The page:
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The Downside of Initiations on Innocent Young Girls: Rights Violated, Future in Limbo

The Downside of Initiations on Innocent Young Girls: Rights Violated, Future in Limbo

In August last year, a six-year-old girl was forced into a girl’s initiation camp in a village in Machinga district.

This, naturally, disturbed the patience of children’s rights groups. They sought the prompt intervention of the courts. That is why the girl we are calling Patuma was released unconditionally after an order by a magistrate at Liwonde.

Patuma only exemplifies dozens of young girls traumatized by experiences in initiation camps.

In our special report this week, Eamon Piringu lays bare how this cultural practice is abusing the rights and freedom of girls as young as four, in a setting where traditional leaders and parents believe that a girl child needs sex education at a tender age.

Chiuta Primary School is a public school in a village under Senior Chief Ngokwe in Machinga district in Southern Malawi.

Ngokwe is located some 120 kilometers east of Liwonde Township in the district.

As children play in the school grounds, one girl sits alone. Isolated from the rest.

This is the girl we are calling Patuma to avoid disparaging her modesty further.

Headteacher at Chiuta primary school, Mark Mbewu, says Patuma's performance at school has been negatively affected.

He describes the predicament that Patuma has found herself in as dehumanizing.

"The child can no longer perform at school. Patuma was in standard two before being sent to the initiation camp, and now she is repeating the class.

“The problem is that people in this community value culture a lot more than education. They can invest thousands of money just to initiate their baby-children but complain and fail to pay money for education including buying school material for their children," he added.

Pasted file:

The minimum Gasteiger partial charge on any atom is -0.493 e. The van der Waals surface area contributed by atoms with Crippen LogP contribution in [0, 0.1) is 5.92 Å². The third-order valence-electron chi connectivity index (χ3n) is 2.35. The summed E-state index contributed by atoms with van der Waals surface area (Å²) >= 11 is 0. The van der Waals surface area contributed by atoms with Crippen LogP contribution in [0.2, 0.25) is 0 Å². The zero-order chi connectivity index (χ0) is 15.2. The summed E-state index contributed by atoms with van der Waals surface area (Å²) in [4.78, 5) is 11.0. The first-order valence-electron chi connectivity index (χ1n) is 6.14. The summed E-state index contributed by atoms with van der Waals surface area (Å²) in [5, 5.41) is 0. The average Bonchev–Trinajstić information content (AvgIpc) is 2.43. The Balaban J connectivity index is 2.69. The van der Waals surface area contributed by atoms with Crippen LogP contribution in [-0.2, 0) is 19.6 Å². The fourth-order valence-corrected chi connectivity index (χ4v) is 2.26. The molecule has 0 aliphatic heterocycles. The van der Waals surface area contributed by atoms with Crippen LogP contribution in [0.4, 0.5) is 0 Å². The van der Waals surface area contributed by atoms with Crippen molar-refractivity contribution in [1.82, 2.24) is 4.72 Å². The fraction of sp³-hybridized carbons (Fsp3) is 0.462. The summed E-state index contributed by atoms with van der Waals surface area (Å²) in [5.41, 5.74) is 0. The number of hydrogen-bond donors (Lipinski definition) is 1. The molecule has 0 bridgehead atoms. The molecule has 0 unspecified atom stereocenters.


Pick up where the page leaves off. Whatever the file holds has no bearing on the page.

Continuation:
At the age of six, Patuma was forced by her biological mother into an initiation camp.

Patuma’s experience in the camp has traumatized her. She is no longer the jovial-and- playful-intelligent-little-school-girl she once was. She is clearly a disturbed child.

The syllabus in initiation camps includes material on how females satisfy males in bed.

Patuma is not the only girl who has been exposed to horror at such a tender age. Other girls in her area, as young as four, YES four-year-olds, have gone through the same.

Explicit sexual content that left them confused, disturbed and scared.

Ideally, initiation camps target adolescent girls. Especially at puberty. Among the Yao, the initiation camps were meant to introduce such girls to womanhood. But that clearly is no longer the case. And Patuma’s own mother, Aisha Nonga, sides with this culture.

The mother has no remorse for taking her baby into the initiation camp. This is a cultural demand, she says. All Yao girls have to go through it growing up.

"When parents feel their child is grown up, we send them for initiation. Age does not matter. This is what our ancestors left with us," she says.

But Patuma’s mother rejects the notion that Patuma was exposed to sexual issues.

"My child was never taught any sexual lessons, we just wanted to celebrate her growth," she argues.

On ordering the girl’s release from the camp, Liwonde magistrate Chrispine Sachuluka said Patuma was not of the age to be exposed to explicit sexual content in such initiation camps.

She had been in the camp for two weeks.

Group village headman Nteuka was the one who facilitated the initiation of the child.

He describes the order to prematurely release a child from initiation as an abomination among Yaos.

Progress in conventional schools has nothing to do with culture, he argues. So expect nothing to change.

"What we teach these girls is part of our tradition, education cannot be affected with initiation ceremonies, if a child is intelligent, even if you initiate her, her performance remains but an ignorant child remains ignorant. We feel they want to dilute our culture; this is strange. We will continue with what we do," said Nteuka.

In Ng’andu village also under Senior Chief Ngokwe lives a girl we shall call Mariam. She is now 16. But at age 10, then in STD 5, Mariam was forced into an initiation camp.

She and other girls her age and younger, were exposed to explicit sexual content.

"At such ceremonies we are encouraged to engage in sexual cleansing to prove our growth, I could not face a man without thinking of sleeping with him, I was confused for almost a year, I even ended up repeating the class," lamented Mariam.